Patrick Alexander

Senior Economist

Patrick Alexander is a Senior Economist in the International Economic Analysis Department. His primary research interests include international trade, macroeconomics and applied econometrics. Patrick Alexander received his Ph.D. in Economics from Queen’s University.

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Patrick Alexander

Senior Economist
International Economic Analysis
Advanced Economies Division

Bank of Canada
234 Wellington Street
Ottawa, ON, K1A 0G9

Curriculum vitae

Latest

Responding to the First Era of Globalization: Canadian Trade Policy, 1870–1913

Staff Working Paper 2018-42 Ian Keay, Patrick Alexander
In this paper we document Canada’s trade policy response to late-nineteenth- and earlytwentieth-century globalization. We link newly digitized annual product-specific data on the value of Canadian imports and duties paid from 1870–1913 to establishment-specific production and location information drawn from the manuscripts of the 1871 industrial census.

Did U.S. Consumers Respond to the 2014–2015 Oil Price Shock? Evidence from the Consumer Expenditure Survey

Staff Working Paper 2018-13 Patrick Alexander, Louis Poirier
The impact of oil price shocks on the U.S. economy is a topic of considerable debate. In this paper, we examine the response of U.S. consumers to the 2014–2015 negative oil price shock using representative survey data from the Consumer Expenditure Survey.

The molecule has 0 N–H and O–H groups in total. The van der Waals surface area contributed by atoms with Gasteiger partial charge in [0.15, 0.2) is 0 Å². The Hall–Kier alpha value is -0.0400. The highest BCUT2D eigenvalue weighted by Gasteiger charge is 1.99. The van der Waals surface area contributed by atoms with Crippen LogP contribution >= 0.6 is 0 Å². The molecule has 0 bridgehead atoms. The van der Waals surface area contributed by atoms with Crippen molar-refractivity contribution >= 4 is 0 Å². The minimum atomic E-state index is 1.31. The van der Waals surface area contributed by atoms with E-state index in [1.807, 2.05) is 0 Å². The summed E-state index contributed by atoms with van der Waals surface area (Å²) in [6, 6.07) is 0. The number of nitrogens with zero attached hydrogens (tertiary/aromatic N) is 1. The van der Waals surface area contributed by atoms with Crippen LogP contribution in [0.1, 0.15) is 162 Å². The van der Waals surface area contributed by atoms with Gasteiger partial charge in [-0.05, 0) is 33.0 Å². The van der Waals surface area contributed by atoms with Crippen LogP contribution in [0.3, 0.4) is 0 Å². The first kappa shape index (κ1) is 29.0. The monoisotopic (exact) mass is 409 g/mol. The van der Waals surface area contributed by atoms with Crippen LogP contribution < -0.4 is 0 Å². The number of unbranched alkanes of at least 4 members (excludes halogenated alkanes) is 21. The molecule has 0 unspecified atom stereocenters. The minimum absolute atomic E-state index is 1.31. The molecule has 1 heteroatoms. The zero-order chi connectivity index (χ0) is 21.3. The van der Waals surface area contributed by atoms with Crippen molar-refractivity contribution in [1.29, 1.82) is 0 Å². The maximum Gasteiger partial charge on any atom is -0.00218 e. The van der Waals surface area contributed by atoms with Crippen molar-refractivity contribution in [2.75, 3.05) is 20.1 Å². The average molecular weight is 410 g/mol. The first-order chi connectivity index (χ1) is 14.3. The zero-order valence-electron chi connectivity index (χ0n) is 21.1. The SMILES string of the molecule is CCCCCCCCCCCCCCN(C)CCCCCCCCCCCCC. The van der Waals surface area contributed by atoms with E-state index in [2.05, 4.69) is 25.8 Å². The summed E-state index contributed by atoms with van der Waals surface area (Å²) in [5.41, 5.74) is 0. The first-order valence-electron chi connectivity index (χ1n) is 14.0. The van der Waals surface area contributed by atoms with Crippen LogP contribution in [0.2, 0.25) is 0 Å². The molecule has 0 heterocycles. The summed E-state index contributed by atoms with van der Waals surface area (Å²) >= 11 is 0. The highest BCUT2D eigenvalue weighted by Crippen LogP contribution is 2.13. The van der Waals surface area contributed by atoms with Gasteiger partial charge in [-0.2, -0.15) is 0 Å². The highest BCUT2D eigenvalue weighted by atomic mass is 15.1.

The Welfare Effects of Protection: A General Equilibrium Analysis of Canada’s National Policy

Staff Working Paper 2017-18 Patrick Alexander, Ian Keay
In this paper, we study the impact of Canada’s adoption of protectionist trade policy in 1879 on Canadian welfare. Under the National Policy the Canadian average weighted tariff increased from 14% to 21%. The conventional view is that this was a distortionary policy that negatively affected Canadian welfare.

Vertical Specialization and Gains from Trade

Staff Working Paper 2017-17 Patrick Alexander
Multi-stage production is widely recognized as an important feature of the modern global economy. This feature has been incorporated into many state-of-the-art quantitative trade models, and has been shown to deliver significant additional gains from international trade.

Assessing Global Potential Output Growth

This note estimates potential output growth for the global economy through 2019. While there is considerable uncertainty surrounding our estimates, overall we expect global potential output growth to rise modestly, from 3.1 per cent in 2016 to 3.4 per cent in 2019.

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Other

Refereed journals

  • "A general equilibrium analysis of Canada’s national policy"
    (with Ian Keay), Explorations in Economic History, Elsevier, vol. 68(C), 2018, pages 1-15.

Education

Ph.D., Queen's University

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